I read a lot. Some might say too much. In that reading I come across portrayals of overwhelming ignorance. Just this morning, in a matter of pages I read about The Colored Motorist’s Guide that told black people in the first half of the twentieth century “where they could and could not sleep, in what towns the citizens would shoot them if they stayed after dark,” and then that “deaf schools banished sign language, declared it backward and a threat to the wholesome spoken word, subscribed to the theory that sign language would encourage the deaf to marry only each other and create a perpetuating race of non-hearers, and swaddled the hands of their most defiant students in thick cotton mittens.” Continue reading How Do We Overcome Our Bi-Partisan Ignorance?

Can We Have a Little Compassion?

I shared this article on Facebook last week, but I think it’s important enough that I’m going to share it again:

There’s a lot of freaking out happening right now over gender issues. I think much of it comes down to misunderstanding. Transgender is a weird issue and a lot of us don’t understand it.

If we say that we love people, then we need to try to understand it and have some compassion. That article is a start.

Because you may not know it yet, but you probably know a transgender person. I didn’t know anyone personally—until today. We need to listen. We need to [try to] understand. We need some compassion.

And we’re going to ask dumb questions or say offensive things. And we’ll need grace.

I came across this passage in the book I’m reading right now, Silver Linings Playbook by Matthew Quick. The main character, Pat, has some kind of mental health issues and he just read the very depressing The Bell Jar by Sylvia Plath. Pat asks his therapist why kids in school should have to read it:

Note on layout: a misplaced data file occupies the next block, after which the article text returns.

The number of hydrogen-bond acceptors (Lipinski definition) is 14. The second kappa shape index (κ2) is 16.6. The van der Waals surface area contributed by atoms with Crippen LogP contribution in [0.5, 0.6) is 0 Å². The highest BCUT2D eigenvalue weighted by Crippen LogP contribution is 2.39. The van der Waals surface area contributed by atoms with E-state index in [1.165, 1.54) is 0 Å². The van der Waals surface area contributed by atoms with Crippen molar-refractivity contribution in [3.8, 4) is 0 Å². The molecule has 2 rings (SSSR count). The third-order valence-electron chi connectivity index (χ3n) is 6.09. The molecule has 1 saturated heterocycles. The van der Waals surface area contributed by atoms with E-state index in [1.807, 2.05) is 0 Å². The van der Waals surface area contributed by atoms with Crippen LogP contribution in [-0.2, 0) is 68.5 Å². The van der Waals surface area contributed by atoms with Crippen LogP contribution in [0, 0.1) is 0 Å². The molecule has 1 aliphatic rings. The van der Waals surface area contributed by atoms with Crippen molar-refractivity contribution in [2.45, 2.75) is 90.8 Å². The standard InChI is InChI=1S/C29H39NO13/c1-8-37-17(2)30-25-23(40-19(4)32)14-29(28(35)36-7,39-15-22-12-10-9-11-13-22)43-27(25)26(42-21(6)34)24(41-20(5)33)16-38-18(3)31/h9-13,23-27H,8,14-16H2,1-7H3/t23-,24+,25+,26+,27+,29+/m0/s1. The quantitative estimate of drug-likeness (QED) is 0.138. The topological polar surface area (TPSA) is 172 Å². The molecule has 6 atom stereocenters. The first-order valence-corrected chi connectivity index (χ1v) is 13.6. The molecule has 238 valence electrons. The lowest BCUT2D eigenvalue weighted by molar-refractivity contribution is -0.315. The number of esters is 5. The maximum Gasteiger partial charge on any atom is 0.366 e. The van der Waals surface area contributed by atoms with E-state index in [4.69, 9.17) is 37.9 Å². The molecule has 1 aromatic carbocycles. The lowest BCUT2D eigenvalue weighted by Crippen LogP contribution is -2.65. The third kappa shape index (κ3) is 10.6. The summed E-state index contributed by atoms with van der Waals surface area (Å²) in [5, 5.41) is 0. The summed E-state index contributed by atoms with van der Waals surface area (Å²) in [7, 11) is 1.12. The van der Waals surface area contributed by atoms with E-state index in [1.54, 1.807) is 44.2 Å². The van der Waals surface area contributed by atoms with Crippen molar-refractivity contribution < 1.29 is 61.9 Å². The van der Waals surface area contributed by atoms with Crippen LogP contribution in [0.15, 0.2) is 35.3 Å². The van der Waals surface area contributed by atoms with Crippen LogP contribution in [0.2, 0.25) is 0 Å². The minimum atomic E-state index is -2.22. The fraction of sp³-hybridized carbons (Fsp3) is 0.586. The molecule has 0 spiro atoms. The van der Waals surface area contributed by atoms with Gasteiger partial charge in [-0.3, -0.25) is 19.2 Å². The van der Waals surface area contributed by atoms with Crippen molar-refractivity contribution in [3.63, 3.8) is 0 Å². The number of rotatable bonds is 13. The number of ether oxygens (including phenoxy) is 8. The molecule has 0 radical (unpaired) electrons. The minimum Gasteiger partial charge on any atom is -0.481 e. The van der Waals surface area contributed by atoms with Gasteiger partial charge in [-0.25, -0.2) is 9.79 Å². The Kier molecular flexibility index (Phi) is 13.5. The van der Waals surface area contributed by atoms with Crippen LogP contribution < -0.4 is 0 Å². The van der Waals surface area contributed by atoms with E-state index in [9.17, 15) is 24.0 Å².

“Life is hard, Pat, and children have to be told how hard life is.”

“Why?”

“So they will be sympathetic to others. So they will understand that some people have it harder than they do and that a trip through this world can be a wildly different experience, depending on what chemicals are raging through one’s head.”

Some of us have life easier than others (another way to describe privilege). And so before we judge people based on that or apply our theology or political ideology to it, I think we need to have some compassion.

What other response should we have to hurting people?

Transgender: Love or Legislate?

There’s no epidemic of bathroom assaults in this country. You know what there is? A rash of suicide among trans people—41%.

Love > Fear.

I really don’t want to get into some online debate about this. I dread it. But when I see people spewing hate and pretending it’s reasonable, I can’t keep quiet.

Trans people are more likely to be harassed, bullied, abused and rejected. It’s no wonder they’re trying to kill themselves at staggering numbers.

That should break our hearts.

But instead of loving, we’re legislating.

Let’s be honest: the transgender experience is weird and complicated and confusing. Most of us don’t understand it. Imagine trying to live it.

Yet instead of compassion, too many react in fear. We refuse to consider their actual experience and assume we know better. When will we stop trying to inflict our morality on hurting people?

Look: I don’t care about the theology or morality or whatever surrounding the transgender issue. All that sermonizing doesn’t mean anything when kids put knives to their wrists.

You either care about that person or you don’t. You either love them like Jesus did—right or wrong, accident or choice, sin or something else—or what the hell are you doing?

We hate one another too easily. That’s not the gospel I believe. Sometimes I think we’ve forgotten the Good Samaritan.

Want to understand this issue better? Try talking to a trans person. The next best thing: Try reading their experience. It’s a start.